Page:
are still intact, ECO-CHARGE @
800-361-5666 can use them to retrofit their external rechargeable
battery systems. Their battery prices are often as good or better
than the original manufacturer, about $65, with greatly improved performance.
However, because a new power supply is required, the initial investment
will range from $200 to $300. This applies to all the "discontinued"
models including the ALPS portables (Casio DA-2 and DA-7, Tasam DA-P20
and Denon ???) and the Panasonic / Technics SV-25x series (these require
the user to have an old battery to make the connection). Remember
what Groucho said, "the lord alps those who alps themselves!"
ALL IN THE FAMILY
The following Panasonic machines all use the same transport:
PANASONIC SV-DA10 / SV-3200,
/ SV-3900 and SV-3800 / SV-4100.
The " / " and the color-coding indicates machines of the same "family."
Click here for a schematic to convert the SV-DA10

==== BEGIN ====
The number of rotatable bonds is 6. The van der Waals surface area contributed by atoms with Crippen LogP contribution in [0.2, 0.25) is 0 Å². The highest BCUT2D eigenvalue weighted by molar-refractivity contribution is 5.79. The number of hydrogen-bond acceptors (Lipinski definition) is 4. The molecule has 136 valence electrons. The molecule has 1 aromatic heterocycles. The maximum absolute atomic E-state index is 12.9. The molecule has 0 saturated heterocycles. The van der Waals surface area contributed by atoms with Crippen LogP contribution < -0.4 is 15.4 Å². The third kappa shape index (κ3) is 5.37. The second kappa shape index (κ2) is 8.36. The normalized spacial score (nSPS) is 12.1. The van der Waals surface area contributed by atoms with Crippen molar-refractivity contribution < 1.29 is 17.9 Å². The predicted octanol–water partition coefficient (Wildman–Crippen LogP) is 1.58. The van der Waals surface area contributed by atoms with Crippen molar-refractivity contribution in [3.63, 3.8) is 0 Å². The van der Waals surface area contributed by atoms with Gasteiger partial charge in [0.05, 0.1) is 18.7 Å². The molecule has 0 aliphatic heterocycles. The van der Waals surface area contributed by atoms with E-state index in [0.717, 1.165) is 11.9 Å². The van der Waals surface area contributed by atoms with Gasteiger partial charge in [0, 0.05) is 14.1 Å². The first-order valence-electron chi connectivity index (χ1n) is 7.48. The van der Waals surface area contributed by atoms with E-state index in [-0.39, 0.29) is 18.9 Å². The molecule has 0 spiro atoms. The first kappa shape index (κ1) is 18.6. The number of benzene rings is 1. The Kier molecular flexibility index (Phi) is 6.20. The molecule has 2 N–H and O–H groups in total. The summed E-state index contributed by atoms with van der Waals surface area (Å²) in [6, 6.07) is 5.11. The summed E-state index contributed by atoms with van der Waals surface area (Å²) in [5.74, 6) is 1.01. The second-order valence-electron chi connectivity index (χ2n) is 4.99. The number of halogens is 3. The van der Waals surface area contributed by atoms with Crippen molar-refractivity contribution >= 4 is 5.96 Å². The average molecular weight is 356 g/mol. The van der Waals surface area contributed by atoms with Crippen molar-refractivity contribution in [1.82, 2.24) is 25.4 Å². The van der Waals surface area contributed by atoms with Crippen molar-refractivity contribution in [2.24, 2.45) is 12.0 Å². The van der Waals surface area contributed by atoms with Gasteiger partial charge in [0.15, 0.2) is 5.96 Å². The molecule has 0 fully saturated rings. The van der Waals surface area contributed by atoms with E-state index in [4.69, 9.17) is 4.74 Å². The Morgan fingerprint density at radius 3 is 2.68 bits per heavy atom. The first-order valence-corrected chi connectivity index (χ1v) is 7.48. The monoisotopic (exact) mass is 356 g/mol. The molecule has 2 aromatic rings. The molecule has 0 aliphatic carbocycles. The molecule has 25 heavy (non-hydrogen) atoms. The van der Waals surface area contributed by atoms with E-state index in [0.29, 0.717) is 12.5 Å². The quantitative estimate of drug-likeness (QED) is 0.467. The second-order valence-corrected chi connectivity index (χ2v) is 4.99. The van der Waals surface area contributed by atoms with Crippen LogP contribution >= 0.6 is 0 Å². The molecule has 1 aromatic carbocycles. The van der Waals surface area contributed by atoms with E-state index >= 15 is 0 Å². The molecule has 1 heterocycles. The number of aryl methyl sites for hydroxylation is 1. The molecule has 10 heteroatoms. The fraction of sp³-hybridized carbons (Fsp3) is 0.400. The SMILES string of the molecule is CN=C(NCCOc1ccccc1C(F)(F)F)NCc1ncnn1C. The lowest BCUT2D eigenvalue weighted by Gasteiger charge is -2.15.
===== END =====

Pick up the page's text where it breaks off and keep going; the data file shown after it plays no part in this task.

to an SV-3200.
The SV-3700 DAT machine is old enough to warrant a bit of a history
lesson. From that same time period came the SV-DA10 ( a "black" face
consumer version with MASH converters). This machine records at 48kHz
only and has consumer (RCA) analog and digital I/O ports. The SV-3200 is
an SV-DA10 with a "cream" face, the same consumer rear panel and selectable
sample rates (44.1 khz and 48 kHz). Inside they are essentially the
same machine. An SV-DA10 can be modified to record at 44.1 kHz.
Panasonic’s DAT transport is more serviceable than some but harder to
clean than others. Figure 2a shows about what you'll see when
the cover is removed. This heavily doctored image clearly shows that
I have two left thumbs! Step 1: Apply both thumbs to the white